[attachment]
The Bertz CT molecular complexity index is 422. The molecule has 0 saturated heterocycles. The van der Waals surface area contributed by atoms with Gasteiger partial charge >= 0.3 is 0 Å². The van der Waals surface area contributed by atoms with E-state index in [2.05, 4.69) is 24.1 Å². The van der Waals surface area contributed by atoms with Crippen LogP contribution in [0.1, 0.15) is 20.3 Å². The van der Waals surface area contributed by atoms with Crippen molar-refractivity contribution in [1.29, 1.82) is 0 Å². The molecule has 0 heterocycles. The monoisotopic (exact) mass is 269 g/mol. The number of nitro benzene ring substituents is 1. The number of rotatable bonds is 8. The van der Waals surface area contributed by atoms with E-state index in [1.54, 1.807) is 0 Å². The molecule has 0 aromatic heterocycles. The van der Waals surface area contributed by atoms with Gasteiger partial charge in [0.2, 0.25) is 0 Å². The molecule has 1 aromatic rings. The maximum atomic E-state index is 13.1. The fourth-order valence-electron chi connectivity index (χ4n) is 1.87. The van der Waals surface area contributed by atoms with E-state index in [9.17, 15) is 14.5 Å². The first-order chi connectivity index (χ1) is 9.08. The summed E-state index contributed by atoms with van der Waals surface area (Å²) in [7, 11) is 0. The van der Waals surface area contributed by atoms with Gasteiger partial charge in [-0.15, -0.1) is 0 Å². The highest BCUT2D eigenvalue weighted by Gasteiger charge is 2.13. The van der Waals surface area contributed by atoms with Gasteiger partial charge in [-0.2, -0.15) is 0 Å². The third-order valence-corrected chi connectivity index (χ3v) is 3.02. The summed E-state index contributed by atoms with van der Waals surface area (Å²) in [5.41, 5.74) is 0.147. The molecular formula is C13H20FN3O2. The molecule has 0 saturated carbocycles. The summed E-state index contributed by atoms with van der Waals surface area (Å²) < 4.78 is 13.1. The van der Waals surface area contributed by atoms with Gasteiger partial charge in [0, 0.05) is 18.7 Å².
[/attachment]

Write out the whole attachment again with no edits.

The Bertz CT molecular complexity index is 422. The molecule has 0 saturated heterocycles. The van der Waals surface area contributed by atoms with Gasteiger partial charge >= 0.3 is 0 Å². The van der Waals surface area contributed by atoms with E-state index in [2.05, 4.69) is 24.1 Å². The van der Waals surface area contributed by atoms with Crippen LogP contribution in [0.1, 0.15) is 20.3 Å². The van der Waals surface area contributed by atoms with Crippen molar-refractivity contribution in [1.29, 1.82) is 0 Å². The molecule has 0 heterocycles. The monoisotopic (exact) mass is 269 g/mol. The number of nitro benzene ring substituents is 1. The number of rotatable bonds is 8. The van der Waals surface area contributed by atoms with E-state index in [1.54, 1.807) is 0 Å². The molecule has 0 aromatic heterocycles. The van der Waals surface area contributed by atoms with Gasteiger partial charge in [0.2, 0.25) is 0 Å². The molecule has 1 aromatic rings. The maximum atomic E-state index is 13.1. The fourth-order valence-electron chi connectivity index (χ4n) is 1.87. The van der Waals surface area contributed by atoms with E-state index in [9.17, 15) is 14.5 Å². The first-order chi connectivity index (χ1) is 9.08. The summed E-state index contributed by atoms with van der Waals surface area (Å²) in [7, 11) is 0. The van der Waals surface area contributed by atoms with Gasteiger partial charge in [-0.15, -0.1) is 0 Å². The highest BCUT2D eigenvalue weighted by Gasteiger charge is 2.13. The van der Waals surface area contributed by atoms with Gasteiger partial charge in [-0.2, -0.15) is 0 Å². The third-order valence-corrected chi connectivity index (χ3v) is 3.02. The summed E-state index contributed by atoms with van der Waals surface area (Å²) in [5.41, 5.74) is 0.147. The molecular formula is C13H20FN3O2. The molecule has 0 saturated carbocycles. The summed E-state index contributed by atoms with van der Waals surface area (Å²) < 4.78 is 13.1. The van der Waals surface area contributed by atoms with Gasteiger partial charge in [0, 0.05) is 18.7 Å².